Nonprofit Australian Seafood Industries responsible for 20 percent of spat sales
Considerable quantities of juvenile Pacific oysters (Crassostrea gigas) were brought from Japan to Tasmania, Australia, in the late 1940s and early 1950s to establish a new oyster industry, which had earlier been based on the local, slow-growing flat oyster (Ostrea angasi). Small populations of Pacific oysters were eventually established in some locations around the state, but the industry remained quite small until the development of hatchery technology.
Pacific oyster seed is now produced at several hatcheries and grown out around Tasmania, South Australia, and parts of New South Wales. Australian grow-out production of Pacific oysters – primarily intertidal in baskets on racks – is worth about AUS $30 million (U.S. $23.3 million) annually. The oysters are largely sold in the half-shell form.
An assessment of genetic variability indicated no detectable difference between the Tasmanian population of Pacific oysters and the parental stocks in Japan. Commencing in 1997 with support from the Fisheries Research and Development Corp., a research team from the Commonwealth Scientific and Industrial Research Organization, University of Tasmania, and industry started a project to improve the breed. Mass selection with over 50 individuals per line, family selection, and inbred lines have all been part of the evolving strategy.
The challenges have been many, including working in remote locations, overcoming the logistics of rearing 50 separate families annually, and maintaining lines across five commercial grow-out farms spread over 1,500 km. The project also requires decisions about what traits and families to propagate, and developing a viable commercialization plan acceptable to all the participants.
In the project hatchery, the 2 million fertilized eggs per line target was sometimes compromised by the experimental efforts to use 1-year-old broodstock. In addition, highly skewed sex ratios in some lines sometimes made it difficult to find the right sex from the right line for a particular cross. Screening off small larvae was minimized during larval development. After set, about 10,000 to 20,000 spat per line were randomly selected for the nursery. All subsequent reductions in numbers were random.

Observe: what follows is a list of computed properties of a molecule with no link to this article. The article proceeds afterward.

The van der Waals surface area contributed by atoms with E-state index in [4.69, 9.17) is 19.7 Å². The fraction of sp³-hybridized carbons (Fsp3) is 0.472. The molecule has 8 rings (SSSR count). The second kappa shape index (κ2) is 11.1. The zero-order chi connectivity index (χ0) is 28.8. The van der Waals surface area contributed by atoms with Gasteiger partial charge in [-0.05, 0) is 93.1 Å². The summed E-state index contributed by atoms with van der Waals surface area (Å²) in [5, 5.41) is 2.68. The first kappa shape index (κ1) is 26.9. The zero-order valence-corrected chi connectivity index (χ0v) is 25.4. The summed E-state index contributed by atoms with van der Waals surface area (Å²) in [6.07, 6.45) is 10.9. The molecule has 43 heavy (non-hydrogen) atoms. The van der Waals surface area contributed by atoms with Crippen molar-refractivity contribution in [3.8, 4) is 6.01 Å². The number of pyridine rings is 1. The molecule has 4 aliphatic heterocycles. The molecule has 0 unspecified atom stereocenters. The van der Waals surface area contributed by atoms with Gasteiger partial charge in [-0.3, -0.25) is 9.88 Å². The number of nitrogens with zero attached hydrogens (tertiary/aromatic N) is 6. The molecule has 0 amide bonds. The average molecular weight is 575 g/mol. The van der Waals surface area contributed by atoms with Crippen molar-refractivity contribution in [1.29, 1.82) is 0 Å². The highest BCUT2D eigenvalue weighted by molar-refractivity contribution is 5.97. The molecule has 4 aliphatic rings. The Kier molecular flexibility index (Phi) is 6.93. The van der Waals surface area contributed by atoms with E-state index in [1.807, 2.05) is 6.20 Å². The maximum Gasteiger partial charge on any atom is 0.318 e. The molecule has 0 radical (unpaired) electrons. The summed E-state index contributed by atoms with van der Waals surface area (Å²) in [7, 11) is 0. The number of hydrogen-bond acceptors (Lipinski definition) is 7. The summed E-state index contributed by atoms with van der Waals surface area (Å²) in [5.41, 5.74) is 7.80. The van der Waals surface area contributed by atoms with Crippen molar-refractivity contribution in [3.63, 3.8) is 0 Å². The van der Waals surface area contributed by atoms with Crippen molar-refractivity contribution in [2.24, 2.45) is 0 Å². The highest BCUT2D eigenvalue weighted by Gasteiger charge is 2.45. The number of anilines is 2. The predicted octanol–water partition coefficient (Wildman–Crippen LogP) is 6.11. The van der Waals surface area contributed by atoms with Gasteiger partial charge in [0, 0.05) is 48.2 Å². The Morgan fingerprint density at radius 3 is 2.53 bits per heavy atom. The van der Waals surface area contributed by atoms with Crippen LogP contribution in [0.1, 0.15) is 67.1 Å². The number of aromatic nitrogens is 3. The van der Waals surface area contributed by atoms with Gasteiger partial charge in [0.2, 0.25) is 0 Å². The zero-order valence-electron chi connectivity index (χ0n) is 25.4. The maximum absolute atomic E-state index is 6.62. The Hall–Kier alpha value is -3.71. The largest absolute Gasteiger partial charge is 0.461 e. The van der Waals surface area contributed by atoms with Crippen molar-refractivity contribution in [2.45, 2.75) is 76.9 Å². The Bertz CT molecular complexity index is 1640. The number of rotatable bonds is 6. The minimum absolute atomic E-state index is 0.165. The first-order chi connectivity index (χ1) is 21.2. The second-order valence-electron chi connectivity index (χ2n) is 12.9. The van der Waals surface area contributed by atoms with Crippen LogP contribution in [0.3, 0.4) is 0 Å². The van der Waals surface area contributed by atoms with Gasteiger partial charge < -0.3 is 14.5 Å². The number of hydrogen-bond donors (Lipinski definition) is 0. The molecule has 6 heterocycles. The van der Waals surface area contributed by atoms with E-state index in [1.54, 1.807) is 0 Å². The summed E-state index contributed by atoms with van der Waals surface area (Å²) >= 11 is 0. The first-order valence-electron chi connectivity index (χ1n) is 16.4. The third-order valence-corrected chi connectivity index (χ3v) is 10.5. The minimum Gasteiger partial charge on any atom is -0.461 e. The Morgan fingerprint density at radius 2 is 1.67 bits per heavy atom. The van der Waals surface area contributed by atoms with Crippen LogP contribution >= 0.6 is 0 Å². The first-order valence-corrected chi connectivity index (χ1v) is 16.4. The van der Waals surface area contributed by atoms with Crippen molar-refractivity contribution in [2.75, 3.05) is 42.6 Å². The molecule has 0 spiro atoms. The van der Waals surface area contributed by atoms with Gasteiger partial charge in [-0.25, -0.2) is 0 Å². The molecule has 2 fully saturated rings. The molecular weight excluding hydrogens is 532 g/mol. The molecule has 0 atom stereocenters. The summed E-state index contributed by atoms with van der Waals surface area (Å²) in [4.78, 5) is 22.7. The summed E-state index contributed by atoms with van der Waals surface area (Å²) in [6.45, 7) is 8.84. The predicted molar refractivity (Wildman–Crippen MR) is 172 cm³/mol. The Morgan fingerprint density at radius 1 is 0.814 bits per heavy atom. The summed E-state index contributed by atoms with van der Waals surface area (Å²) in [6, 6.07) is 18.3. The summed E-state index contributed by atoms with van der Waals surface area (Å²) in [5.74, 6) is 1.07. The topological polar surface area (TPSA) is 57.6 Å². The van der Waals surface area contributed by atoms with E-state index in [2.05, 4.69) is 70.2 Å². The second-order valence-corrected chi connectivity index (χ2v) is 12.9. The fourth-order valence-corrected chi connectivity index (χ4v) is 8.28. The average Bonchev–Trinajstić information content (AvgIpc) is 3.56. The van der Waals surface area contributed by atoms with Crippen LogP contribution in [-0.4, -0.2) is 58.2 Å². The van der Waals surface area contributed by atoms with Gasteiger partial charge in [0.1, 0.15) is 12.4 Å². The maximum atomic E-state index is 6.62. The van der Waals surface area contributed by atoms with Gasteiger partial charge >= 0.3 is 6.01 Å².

Within several months of spawning, approximately 5,000 individuals in each line were transferred to intertidal grow-out. Once they grew more than 6 mm, about 600 animals per line were delivered to each of five test farms. Four of the farms were intertidal and one was subtidal. The number of lines produced each year has varied. Some family lines were deleted due to poor performance or the presence of undesirable traits.
There has been a very significant improvement in growth performance for many of the selected lines relative to a commercial control line in each generation (Fig. 1). Performance assessment has focused on growth rate for the whole oyster, meat weight (both absolute and relative to shell), and shape. These traits have proven relatively easy to manipulate. Family lines have shown specific shell characteristics such as shape, most notably length and width (Fig. 2), “frill,” and coloration including hue and stripes – characteristics that are all highly heritable.
The more distinctive family lines are easily recognizable. The early focus was to find a high-performing generalist oyster to establish a line capable of performing well across a wide range of habitats and both intertidal and subtidal farming. Early in the project, some lines that showed promise as good generalists were trialed on an intermediate scale (10 million seed). The majority of oyster growers that tested the lines were favorably impressed.
To commercialize the results, the small company Australian Seafood Industries (ASI) was established in December 2000 by the major cooperative oyster industry bodies Tasmanian Oyster Research Council, South Australian Oyster Research Council, and South Australian Growers Association. ASI provides an important link between the Australian oyster industry, industry associations, and research agencies, particularly in relation to genetic research.
The nonprofit ASI makes thoroughbred broodstock available on request to hatcheries, which supply the resulting seed to growers at commercial rates. A small premium reverts to ASI to cover its costs. In 2004, the two major Australian hatcheries sourced a significant proportion of their broodstock though ASI.
Currently, some 20 percent of spat sales from hatcheries may be derived from ASI broodstock, a figure that will increase. Funds to continue the development of selected oysters will be derived from a levy on sales of the improved seed. Lines such as 118 from the F4 generation demonstrate considerable commercial advantages, including shape, consistency in growth, growth rates, and shell color.
In 2004, ASI produced the sixth generation of selected oysters and now manages all the experimental oysters and broodstock. The research team is completing the measurements of 2-year-old oysters produced in special experiments using 60 half-sib crosses designed to allow the estimation of heritabilities, finalization of the selection index, and recommendation of a long-term, sustainable breeding plan.
(Editor’s Note: This article was originally published in the February 2005 print edition of the Global Aquaculture Advocate.)
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